Ukrainian-Born USA Paralympian Masters Skiing
The last thing Team USA Paralympian skier Oksana Masters wants people to do is to think about her disability when she is competing. Yes, she has gone through a lot being born in Ukraine, near the Chernobyl nuclear reactor. In-utero radiation poisoning caused her to be born with six toes on each foot, five webbed fingers on each hand, and no thumbs. But she doesn’t want people to focus on her amputated legs but on her amazing athletic talent.
In her Paralympic career, Masters has made the most of her opportunities, starting with winning a bronze in trunk and arms mixed double sculls with rowing partner and boyfriend Rob Jones in the 2012 London Games, the first one for the United States. Overall, she has been a six-time Paralympian, winning 10 medals, four golds, three silvers, and three bronzes, competing in rowing, cycling, cross-country skiing, Nordic skiing, and the biathlon.
“I love new challenges and pushing myself out of my comfort zone,” said Masters. “I truly believe with the right amount of support, hard work, dedication, and belief in oneself, anyone can make anything happen and make their dreams come to reality.”
While she has made a name for herself in the Paralympics, Masters wants to be treated like any other athlete.
“I feel like the theme that people focus on in the story of a Paralympian is the hardship and not the athleticism,” said Masters in an article on Self.com. “I guarantee you; 99 percent of Paralympians are not viewing themselves in the way that the media is portraying them. We’ve turned into inspiration porn in some ways. If people could see the behind-the-scenes conversation that we all have of how things are, you’re like, 'Oh, my God, here we go.' Everyone has hardships. Some are just more physical and obvious.”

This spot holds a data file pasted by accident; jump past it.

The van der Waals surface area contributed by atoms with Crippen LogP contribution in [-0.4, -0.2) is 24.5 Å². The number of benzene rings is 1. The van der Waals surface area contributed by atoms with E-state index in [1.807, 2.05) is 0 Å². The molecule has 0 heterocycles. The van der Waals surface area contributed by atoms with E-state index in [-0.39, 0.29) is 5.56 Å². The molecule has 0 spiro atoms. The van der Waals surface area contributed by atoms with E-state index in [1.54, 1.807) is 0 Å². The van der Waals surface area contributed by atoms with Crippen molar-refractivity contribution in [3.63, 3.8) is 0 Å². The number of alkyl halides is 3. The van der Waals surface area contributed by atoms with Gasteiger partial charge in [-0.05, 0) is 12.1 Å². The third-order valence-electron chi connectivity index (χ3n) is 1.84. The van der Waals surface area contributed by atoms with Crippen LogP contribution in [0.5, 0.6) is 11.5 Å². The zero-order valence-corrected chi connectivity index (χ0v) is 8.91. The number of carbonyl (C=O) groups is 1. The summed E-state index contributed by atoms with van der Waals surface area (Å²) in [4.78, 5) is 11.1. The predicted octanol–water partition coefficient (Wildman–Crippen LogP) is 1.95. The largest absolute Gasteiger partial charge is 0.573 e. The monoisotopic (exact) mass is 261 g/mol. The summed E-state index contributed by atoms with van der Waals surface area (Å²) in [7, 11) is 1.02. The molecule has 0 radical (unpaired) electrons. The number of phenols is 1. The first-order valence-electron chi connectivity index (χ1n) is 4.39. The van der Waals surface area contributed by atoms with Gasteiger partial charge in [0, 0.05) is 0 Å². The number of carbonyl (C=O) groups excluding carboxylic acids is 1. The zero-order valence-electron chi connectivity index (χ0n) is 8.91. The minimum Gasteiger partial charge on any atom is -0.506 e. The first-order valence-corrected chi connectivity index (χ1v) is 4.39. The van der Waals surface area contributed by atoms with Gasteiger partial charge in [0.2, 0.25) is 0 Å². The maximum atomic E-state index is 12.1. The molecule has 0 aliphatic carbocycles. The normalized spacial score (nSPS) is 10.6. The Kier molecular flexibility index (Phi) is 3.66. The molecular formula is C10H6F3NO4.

“Her message is an important one,” said Alan Hubbard, NTI’s chief operating officer. “We know there is a stigma with Americans as people look at them differently, whether it be in athletics or in finding employment. When we see the Paralympians like Oskana, we are seeing athletes who are dedicated to their sport and who have worked hard to reach this elite level.” For more than 25 years, NTI, a nonprofit organization, has been helping Americans with disabilities find remote working opportunities with free job training and job placement services. You can register for free at www.ntiathome.org.
When the Beijing Paralympic Games are over, Masters will keep training and she hopes to compete or coach in Los Angeles Summer Paralympic Games in 2026, according to Self.com.
“If I’m not able to be there as an athlete,” said Masters, “I want to be there as a coach or somehow to be involved with helping the awareness grow. It’s going to be iconic.”
(For more than 25 years, NTI, a nonprofit organization, has been helping Americans with disabilities and their caregivers find remote-work jobs with free job training and placement services. To register, go to www.ntiathome.org.)
“I feel like the theme that people focus on in the story of a Paralympian is the hardship and not the athleticism. I guarantee you; 99 percent of Paralympians are not viewing themselves in the way that the media is portraying them.”